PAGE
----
". . . But the past does not exist independently from the present. Indeed, the past is only past because there is a present, just as I can point to something over there only because I am here. But nothing is inherently over there or here. In that sense, the past has no content. The past -- or more accurately, pastness -- is a position. Thus, in no way can we identify the past as past." p. 15

". . . But we may want to keep in mind that deeds and words are not as distinguishable as often we presume. History does not belong only to its narrators, professional or amateur. While some of us debate what history is or was, others take it into their own hands." p. 153

Silencing the Past: Power and the Production of History (1995) by Michel-Rolph Trouillot

Sunday, May 6, 2012

*Bring Up The Bodies* Hilary Mantel, Reviewed by Margaret Atwood

What I found of interest in this review are the remarks Atwood makes about the writing of historical fiction, such as this, with which in particular I agree -- not that this matters at all, that I agree ....

"The historical Cromwell is an opaque figure, which is most likely why Mantel is interested in him: the less is truly known, the more room for a novelist ...."

This also:

" .... Historical fiction has many pitfalls, multiple characters and plausible underwear being only two of them. How should people talk? Sixteenth-century diction would be intolerable, but so would modern slang; Mantel opts for standard English, with the occasional dirty joke, and for present-tense narration much of the time, which keeps us right there with Cromwell as his plots and Mantel's unfold. How much detail – clothes, furnishings, appliances – to supply without clogging up the page and slowing down the story? Enough to allow the reader to picture the scene, with lush fabrics and textures highlighted, as they were at the time. Mantel generally answers the same kinds of question that interest readers in court reports of murder trials or coverage of royal weddings. What was the dress like? How did she look? Who really went to bed with whom? Mantel sometimes overshares, but literary invention does not fail her: she's as deft and verbally adroit as ever.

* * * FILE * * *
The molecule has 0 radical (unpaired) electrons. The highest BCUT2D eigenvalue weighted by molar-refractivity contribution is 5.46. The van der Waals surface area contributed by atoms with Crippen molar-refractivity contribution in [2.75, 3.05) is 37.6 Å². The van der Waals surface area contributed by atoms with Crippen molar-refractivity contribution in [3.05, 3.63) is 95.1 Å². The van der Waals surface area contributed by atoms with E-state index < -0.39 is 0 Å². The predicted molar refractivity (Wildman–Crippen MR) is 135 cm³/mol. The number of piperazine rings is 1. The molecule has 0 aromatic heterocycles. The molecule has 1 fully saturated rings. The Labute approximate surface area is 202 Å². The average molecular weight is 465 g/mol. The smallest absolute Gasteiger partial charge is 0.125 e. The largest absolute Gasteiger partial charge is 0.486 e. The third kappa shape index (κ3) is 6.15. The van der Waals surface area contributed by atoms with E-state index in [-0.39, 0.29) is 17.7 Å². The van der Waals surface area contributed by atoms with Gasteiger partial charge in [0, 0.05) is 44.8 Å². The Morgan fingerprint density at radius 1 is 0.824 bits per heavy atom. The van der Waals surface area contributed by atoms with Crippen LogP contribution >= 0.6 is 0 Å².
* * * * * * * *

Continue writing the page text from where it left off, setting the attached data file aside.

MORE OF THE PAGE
We read historical fiction for the same reason we keep watching Hamlet: it's not what, it's how. And although we know the plot, the characters themselves do not. Mantel leaves Cromwell at a moment that would appear secure: four of his ill-wishing enemies, in addition to Anne, have just been beheaded, and many more have been neutralised. England will have peace, though it's "the peace of the hen coop when the fox has run home". But really Cromwell is balancing on a tightrope, with his enemies gathering and muttering offstage. The book ends as it begins, with an image of blood-soaked feathers.

Always on the look out for pithy observation of historical fiction, the real thing, as opposed to that bad money driving out good "historical romance," it was a double treat to see this, and have it be written by Margaret Atwood, whose works I so admire and enjoy.

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